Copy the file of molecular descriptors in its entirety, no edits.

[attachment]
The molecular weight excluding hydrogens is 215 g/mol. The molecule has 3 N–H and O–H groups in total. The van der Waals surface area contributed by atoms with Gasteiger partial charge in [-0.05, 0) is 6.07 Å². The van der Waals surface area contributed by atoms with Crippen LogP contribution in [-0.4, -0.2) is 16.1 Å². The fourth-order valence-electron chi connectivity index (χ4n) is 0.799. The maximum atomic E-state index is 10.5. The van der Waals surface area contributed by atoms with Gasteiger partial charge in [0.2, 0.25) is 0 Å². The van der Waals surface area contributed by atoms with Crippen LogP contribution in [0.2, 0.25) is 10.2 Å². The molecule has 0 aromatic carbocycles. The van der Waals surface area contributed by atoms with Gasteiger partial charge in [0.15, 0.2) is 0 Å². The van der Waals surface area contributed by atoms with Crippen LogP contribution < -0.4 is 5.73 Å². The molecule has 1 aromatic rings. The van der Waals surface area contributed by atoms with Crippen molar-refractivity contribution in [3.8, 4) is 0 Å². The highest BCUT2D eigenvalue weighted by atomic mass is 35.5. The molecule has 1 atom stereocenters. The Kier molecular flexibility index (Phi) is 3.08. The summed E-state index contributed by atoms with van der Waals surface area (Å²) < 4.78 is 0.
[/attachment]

The molecular weight excluding hydrogens is 215 g/mol. The molecule has 3 N–H and O–H groups in total. The van der Waals surface area contributed by atoms with Gasteiger partial charge in [-0.05, 0) is 6.07 Å². The van der Waals surface area contributed by atoms with Crippen LogP contribution in [-0.4, -0.2) is 16.1 Å². The fourth-order valence-electron chi connectivity index (χ4n) is 0.799. The maximum atomic E-state index is 10.5. The van der Waals surface area contributed by atoms with Gasteiger partial charge in [0.2, 0.25) is 0 Å². The van der Waals surface area contributed by atoms with Crippen LogP contribution in [0.2, 0.25) is 10.2 Å². The molecule has 0 aromatic carbocycles. The van der Waals surface area contributed by atoms with Gasteiger partial charge in [0.15, 0.2) is 0 Å². The van der Waals surface area contributed by atoms with Crippen LogP contribution < -0.4 is 5.73 Å². The molecule has 1 aromatic rings. The van der Waals surface area contributed by atoms with Crippen molar-refractivity contribution in [3.8, 4) is 0 Å². The highest BCUT2D eigenvalue weighted by atomic mass is 35.5. The molecule has 1 atom stereocenters. The Kier molecular flexibility index (Phi) is 3.08. The summed E-state index contributed by atoms with van der Waals surface area (Å²) < 4.78 is 0.